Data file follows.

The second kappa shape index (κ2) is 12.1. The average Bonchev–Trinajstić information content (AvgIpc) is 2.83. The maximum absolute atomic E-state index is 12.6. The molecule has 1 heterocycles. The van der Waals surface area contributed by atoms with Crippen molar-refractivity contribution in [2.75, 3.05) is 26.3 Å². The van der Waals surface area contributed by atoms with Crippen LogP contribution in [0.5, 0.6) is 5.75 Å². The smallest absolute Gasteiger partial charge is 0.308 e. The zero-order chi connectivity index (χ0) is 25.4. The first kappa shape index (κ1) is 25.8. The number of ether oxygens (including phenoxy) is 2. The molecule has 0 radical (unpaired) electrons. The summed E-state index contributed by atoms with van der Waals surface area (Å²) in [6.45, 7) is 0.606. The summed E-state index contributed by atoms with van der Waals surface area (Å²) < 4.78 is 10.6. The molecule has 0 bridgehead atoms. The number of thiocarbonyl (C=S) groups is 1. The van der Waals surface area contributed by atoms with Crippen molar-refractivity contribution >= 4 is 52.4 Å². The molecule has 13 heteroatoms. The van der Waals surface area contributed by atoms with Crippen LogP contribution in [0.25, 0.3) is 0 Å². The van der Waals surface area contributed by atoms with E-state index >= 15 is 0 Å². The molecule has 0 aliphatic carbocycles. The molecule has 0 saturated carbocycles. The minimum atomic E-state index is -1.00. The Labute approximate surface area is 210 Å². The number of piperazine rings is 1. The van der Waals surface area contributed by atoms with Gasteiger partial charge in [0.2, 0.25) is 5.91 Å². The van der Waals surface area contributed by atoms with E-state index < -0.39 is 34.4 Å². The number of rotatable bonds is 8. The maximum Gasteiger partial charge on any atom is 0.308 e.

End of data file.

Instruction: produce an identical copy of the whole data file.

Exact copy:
The second kappa shape index (κ2) is 12.1. The average Bonchev–Trinajstić information content (AvgIpc) is 2.83. The maximum absolute atomic E-state index is 12.6. The molecule has 1 heterocycles. The van der Waals surface area contributed by atoms with Crippen molar-refractivity contribution in [2.75, 3.05) is 26.3 Å². The van der Waals surface area contributed by atoms with Crippen LogP contribution in [0.5, 0.6) is 5.75 Å². The smallest absolute Gasteiger partial charge is 0.308 e. The zero-order chi connectivity index (χ0) is 25.4. The first kappa shape index (κ1) is 25.8. The number of ether oxygens (including phenoxy) is 2. The molecule has 0 radical (unpaired) electrons. The summed E-state index contributed by atoms with van der Waals surface area (Å²) in [6.45, 7) is 0.606. The summed E-state index contributed by atoms with van der Waals surface area (Å²) < 4.78 is 10.6. The molecule has 0 bridgehead atoms. The number of thiocarbonyl (C=S) groups is 1. The van der Waals surface area contributed by atoms with Crippen molar-refractivity contribution >= 4 is 52.4 Å². The molecule has 13 heteroatoms. The van der Waals surface area contributed by atoms with Crippen LogP contribution in [0.25, 0.3) is 0 Å². The van der Waals surface area contributed by atoms with E-state index >= 15 is 0 Å². The molecule has 0 aliphatic carbocycles. The molecule has 0 saturated carbocycles. The minimum atomic E-state index is -1.00. The Labute approximate surface area is 210 Å². The number of piperazine rings is 1. The van der Waals surface area contributed by atoms with Gasteiger partial charge in [0.2, 0.25) is 5.91 Å². The van der Waals surface area contributed by atoms with E-state index < -0.39 is 34.4 Å². The number of rotatable bonds is 8. The maximum Gasteiger partial charge on any atom is 0.308 e.